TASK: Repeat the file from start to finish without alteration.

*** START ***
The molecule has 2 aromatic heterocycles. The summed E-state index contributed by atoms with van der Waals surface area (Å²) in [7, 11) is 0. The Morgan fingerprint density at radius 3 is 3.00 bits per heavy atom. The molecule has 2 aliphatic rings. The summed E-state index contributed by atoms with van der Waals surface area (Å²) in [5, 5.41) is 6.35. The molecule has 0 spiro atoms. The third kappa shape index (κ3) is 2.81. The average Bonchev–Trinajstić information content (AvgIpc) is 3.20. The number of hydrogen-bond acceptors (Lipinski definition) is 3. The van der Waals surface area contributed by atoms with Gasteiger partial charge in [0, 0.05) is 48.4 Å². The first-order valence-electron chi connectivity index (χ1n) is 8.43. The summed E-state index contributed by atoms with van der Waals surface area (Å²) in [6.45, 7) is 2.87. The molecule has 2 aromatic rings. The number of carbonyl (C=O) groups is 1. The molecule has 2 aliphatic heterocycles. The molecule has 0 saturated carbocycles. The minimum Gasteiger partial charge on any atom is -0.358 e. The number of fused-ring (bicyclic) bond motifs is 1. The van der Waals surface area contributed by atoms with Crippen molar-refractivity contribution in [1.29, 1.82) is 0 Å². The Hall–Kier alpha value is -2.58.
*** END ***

The molecule has 2 aromatic heterocycles. The summed E-state index contributed by atoms with van der Waals surface area (Å²) in [7, 11) is 0. The Morgan fingerprint density at radius 3 is 3.00 bits per heavy atom. The molecule has 2 aliphatic rings. The summed E-state index contributed by atoms with van der Waals surface area (Å²) in [5, 5.41) is 6.35. The molecule has 0 spiro atoms. The third kappa shape index (κ3) is 2.81. The average Bonchev–Trinajstić information content (AvgIpc) is 3.20. The number of hydrogen-bond acceptors (Lipinski definition) is 3. The van der Waals surface area contributed by atoms with Gasteiger partial charge in [0, 0.05) is 48.4 Å². The first-order valence-electron chi connectivity index (χ1n) is 8.43. The summed E-state index contributed by atoms with van der Waals surface area (Å²) in [6.45, 7) is 2.87. The molecule has 2 aromatic rings. The number of carbonyl (C=O) groups is 1. The molecule has 2 aliphatic heterocycles. The molecule has 0 saturated carbocycles. The minimum Gasteiger partial charge on any atom is -0.358 e. The number of fused-ring (bicyclic) bond motifs is 1. The van der Waals surface area contributed by atoms with Crippen molar-refractivity contribution in [1.29, 1.82) is 0 Å². The Hall–Kier alpha value is -2.58.